Justice Diane Y. Devlin ruled on Parker's case on May 30. Her ruling did not reference Johnson's bold claim that arbitrators had no authority to recommend expungement, but she ruled that “there is not a single fact or circumstance described” to form a basis for the arbitrators' conclusion that the claims were “factually impossible or clearly erroneous.” Of course, a lack of explanation is quite common in arbitration awards; arbitrators have no obligation to explain their reasoning under the current rules.

Parker and Cooley appeared before the arbitrators again on September 17, and Cooley is awaiting a new recommendation on expungement from the arbitration panel.

Making Exceptions

In two cases pending in lower Manhattan, Johnson initially argued that arbitration panels have no power to recommend expungement under any circumstances, but he has since tempered that stance slightly. An arbitrator “does not have the power to destroy the records of the State of New York, which is not bound by an arbitration record,” Johnson told Justice Lehner at an April 27 hearing, leaving the judge baffled. “You're saying the arbitrator has no power to do what the NASD rule allows them to do? That's the argument of the attorney general?” Johnson responded, “Yes, your honor.” Lehner retorted, “No power?” And Johnson explained, “for the reason that he doesn't have the power to order the destruction of property of a non-party to the arbitration.”

At the hearing's end, Lehner urged Michael Kalmus, the lawyer for Mary Ellen Kay, the broker seeking expungement, to get amicus support, and SIFMA got involved in the case. Johnson now “concedes that arbitrators may recommend expungement in extraordinary cases,” according to an August 13 brief filed in the Mary Kay case. (Johnson declined to speak with Registered Rep., and referred calls to a spokeswoman, who eventually provided briefs filed in the cases.)

But SIFMA still opposes Johnson's wide-ranging remaining arguments, which include his assertion that expungement is against public policy as a general matter, and that arbitrators lack the power to grant expungement in any case in which the attorney general is not a party. “If the Court accepts these arguments, Rule 2130 would have no further application in New York, as courts would never confirm an arbitration award granting expungement relief,” SIFMA's brief asserts.

Kalmus was traveling in Israel when contacted by Registered Rep., but responded by email: “The attorney general's arguments have been chameleon-like. Once he raises a specious argument and it is refuted, he modifies his posture … He now claims expungement is appropriate under exceptional circumstances, but has not articulated what those circumstances are.”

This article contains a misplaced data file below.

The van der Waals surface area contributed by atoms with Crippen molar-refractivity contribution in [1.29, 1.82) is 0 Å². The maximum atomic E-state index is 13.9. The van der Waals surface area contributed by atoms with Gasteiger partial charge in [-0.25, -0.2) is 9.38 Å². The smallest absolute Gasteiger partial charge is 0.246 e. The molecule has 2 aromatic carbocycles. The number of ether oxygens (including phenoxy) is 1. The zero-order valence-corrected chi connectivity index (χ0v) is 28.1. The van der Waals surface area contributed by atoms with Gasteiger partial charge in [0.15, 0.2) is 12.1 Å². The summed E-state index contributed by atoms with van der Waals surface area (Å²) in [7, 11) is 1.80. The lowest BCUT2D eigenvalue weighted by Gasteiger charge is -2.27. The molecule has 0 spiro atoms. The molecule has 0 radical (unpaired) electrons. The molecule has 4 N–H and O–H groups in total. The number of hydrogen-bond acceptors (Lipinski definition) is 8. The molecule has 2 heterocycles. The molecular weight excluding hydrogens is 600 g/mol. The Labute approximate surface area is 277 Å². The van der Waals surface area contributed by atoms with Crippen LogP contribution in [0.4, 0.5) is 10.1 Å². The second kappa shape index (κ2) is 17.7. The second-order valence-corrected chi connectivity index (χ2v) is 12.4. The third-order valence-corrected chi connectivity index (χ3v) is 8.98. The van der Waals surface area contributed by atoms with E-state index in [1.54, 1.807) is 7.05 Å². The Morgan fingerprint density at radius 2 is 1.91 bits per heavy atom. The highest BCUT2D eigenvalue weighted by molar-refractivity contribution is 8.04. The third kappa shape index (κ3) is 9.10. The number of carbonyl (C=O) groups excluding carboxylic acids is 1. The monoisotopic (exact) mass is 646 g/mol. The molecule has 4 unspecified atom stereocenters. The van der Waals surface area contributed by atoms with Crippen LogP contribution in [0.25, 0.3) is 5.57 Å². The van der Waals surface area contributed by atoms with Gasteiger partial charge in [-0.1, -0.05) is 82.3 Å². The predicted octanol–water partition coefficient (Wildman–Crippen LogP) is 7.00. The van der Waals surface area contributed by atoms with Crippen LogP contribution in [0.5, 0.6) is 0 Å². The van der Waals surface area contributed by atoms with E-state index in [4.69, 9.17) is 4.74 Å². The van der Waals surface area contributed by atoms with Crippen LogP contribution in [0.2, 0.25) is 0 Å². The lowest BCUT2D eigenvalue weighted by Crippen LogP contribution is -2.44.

In fact, Johnson's claim that a broker's CRD records are also state records is not new. In the 1990s, state securities regulators complained about expungements, asserting that state law did not allow arbitrators to destroy state records. At the time, expungements were being granted based solely on an arbitrators' award, without court approval. In 1999, the NASD imposed a moratorium on these automatic expungements while a new rule went out for comment. The result was Rule 2130, which allows a rep to seek court approval for expungement relief upon an arbitration finding that the customer claim was “factually impossible or clearly erroneous;” or that the rep “was not involved” in the alleged practice; or violation or that the claim is “false.” But critics say arbitrators are too quick to sign off on one of these purported reasons without further inquiry, rubber-stamping an expungement as part of a negotiated settlement.

Too Easy?

The Public Investors Arbitration Bar Association, a lobbying group of plaintiffs' lawyers who represent customers, released a survey on September 24 of 200 “stipulated” awards issued in 2006 — cases that were settled by the opposing parties before the arbitrators made a final ruling. The brokers requested expungement of the customer complaint in 185 of those cases, and received that remedy in 182 of them. And in 130 of those cases — a whopping 71.4 percent — arbitrators granted expungement before any hearing on the merits of the case went forward. In each of these cases, the customer's lawyer has signed off on expunging the broker's record as part of the settlement. But that, according to PIABA President Steven Caruso, a New York lawyer, is part of the problem. “It's the quid pro quo” for any settlement, he says.

In the Mary Kay case, Johnson has argued that the arbitrator “merely adopted, as fact, a fiction that was created in the settlement agreement.” Kay was a rep at Prudential Securities. In April 2004, her client, Loretta D. Abrams, a 63-year-old widow and substitute school teacher, filed a claim alleging that Kay had traded in speculative securities without her authorization, and traded excessively in one account. Abrams sought an award of $450,000.